School of Health and Related Research projects

Intercalated BSc Medical Sciences Research available projects

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Projects:

Incidental findings in emergency department investigations

Main Supervisor

Professor Steve Goodacre (s.goodacre@sheffield.ac.uk)

Second Supervisor

Dr Gordon Fuller (g.fuller@sheffield.ac.uk)

Aim and Objectives

(1) To determine the prevalence and significance of incidental findings in emergency department investigations, or (2) To explore patient or clinician perceptions of how incidental findings should be managed. Emergency department investigations often identify incidental findings, i.e. abnormalities that are unrelated to the condition that caused the patient to present to hospital. These vary in significance but create a substantial challenge for emergency department clinicians, who must decide whether to inform the patient of the findings and whether to recommend action on the basis of the findings. We currently know little about the frequency or significance of incidental findings, how clinicians currently manage incidental findings, or whether patients want to be informed of incidental findings when their significance is unclear. This project offers the opportunity to address one of these areas of uncertainty.

Research Methodology

The student will choose the specific research objective, after discussion with the supervisor, and develop skills in an appropriate methodology. Objective (1) would be addressed using quantitative methods, involving data collection from hospital records, and analysis using statistical techniques. Objective (2) would be addressed using qualitative methods, involving face-to-face semi-structured interviews with patients or clinicians, and analysis using a qualitative framework.

Expected Outcome

Objective (1) will provide estimates of the frequency of incidental findings in emergency department investigations and the impact on clinical work and patient experience. Objective (2) will provide insights into how clinicians manage incidental findings or how patients would like incidental findings to be managed. Either project would be expected to result in presentation at a national conference and publication in a peer-reviewed journal.

Type of Project

Clinical project - based in the clinical environment with patients/including service evaluation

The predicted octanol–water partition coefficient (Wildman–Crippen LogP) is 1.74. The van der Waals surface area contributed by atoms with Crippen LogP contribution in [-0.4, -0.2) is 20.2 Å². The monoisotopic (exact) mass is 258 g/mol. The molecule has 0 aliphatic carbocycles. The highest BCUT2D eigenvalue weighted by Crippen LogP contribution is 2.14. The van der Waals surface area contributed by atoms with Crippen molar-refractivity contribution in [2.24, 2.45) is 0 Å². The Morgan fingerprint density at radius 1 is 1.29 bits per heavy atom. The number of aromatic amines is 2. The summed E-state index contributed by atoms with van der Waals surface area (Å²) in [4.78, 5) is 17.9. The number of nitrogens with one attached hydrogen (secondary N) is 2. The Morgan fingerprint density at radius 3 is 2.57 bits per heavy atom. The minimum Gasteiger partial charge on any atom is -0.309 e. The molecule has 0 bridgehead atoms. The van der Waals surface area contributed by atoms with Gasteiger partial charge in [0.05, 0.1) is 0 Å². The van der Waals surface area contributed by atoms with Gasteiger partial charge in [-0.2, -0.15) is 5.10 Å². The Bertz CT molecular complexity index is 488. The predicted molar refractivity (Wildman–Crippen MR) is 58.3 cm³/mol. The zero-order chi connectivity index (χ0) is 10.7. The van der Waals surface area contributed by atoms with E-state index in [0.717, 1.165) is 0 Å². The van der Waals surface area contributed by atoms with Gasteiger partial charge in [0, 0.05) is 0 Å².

Additional Training

Objective (1) will involve additional training in information governance, data management, and statistical analysis using software, such as SPSS. Objective (2) will involve additional training in qualitative interview techniques, analysis of qualitative data, and use of analytical software, such as NVIVO.

Urgent and Emergency Care (UEC): managing demand and flow

Main Supervisor

Professor Suzanne Mason (s.mason@sheffield.ac.uk)

Second Supervisor

Mr Colin O'Keeffe (c.okeeffe@sheffield.ac.uk)

Aim and Objectives

To identify opportunities for improving management of demand in the urgent and emergency care (UEC) system

Research Methodology

After an iterative process with the supervisors a topic and research questions for the project will be decided. This will focus on either 1) an understanding of demand from a selected patient group (e.g. frail older people, mental health) or the impact of a particular service model (e.g ED frail older model, ED psychiatric liaison). A literature review will be undertaken to determine a comprehensive understanding of the agreed topic. The project will also include a further research methodology to be determined by the research question, but may include statistical analyses of datasets, survey or interviews with health professionals.

Expected Outcome

This work is part of the ARC Urgent and Emergency Care Research Theme, based in ScHARR. The work will be a project within the research programme which started in October 2019 and is developing knowledge and interventions to improve urgent and emergency (UEC) care within Yorkshire and Humber. The outcomes of the project will be to produce outputs and undertake dissemination activities to key stakeholder groups in UEC. An example would be delivering an abstract to the Royal College of Emergency Medicine Scientific Conference (RCEM). A journal article may also be produced from findings of the study.

Type of Project

Qualitative Project/non-lab based - primarily using qualitative methods

Additional Training

As part of a thriving and busy research environment within ScHARR, the student will have guidance of experienced researchers within their chosen methodology.

An evaluation of Emergency Department CT imaging of patients who present after 24 hours following head injury.

Main Supervisor

Dr Carl Marincowitz (c.marincowitz@sheffield.ac.uk)

Second Supervisor

Dr Gordon Fuller (g.fuller@sheffield.ac.uk)

Aim and Objectives

To characterise the size of the population of head injury patients who present after 24 hours of injury and compare CT imaging indications and injuries identified in fully alert patients who present with and without a delay.

Research Methodology

Over 1.4 million patients attend Emergency Departments (EDs) annually following head injury in the UK. 95% of patients attend with an initial GCS of 13-15 and are defined as having a minor head injury. 1% of these patients have life threatening traumatic brain injury (TBI). We use the NICE guidelines to decide which of these patient require a CT scan in the ED due to their risk of serious injury. These guidelines are based on evidence collected on patients presenting within 24 hours of injury. Current CT imaging practice and outcomes in patients who present after this is not well characterised.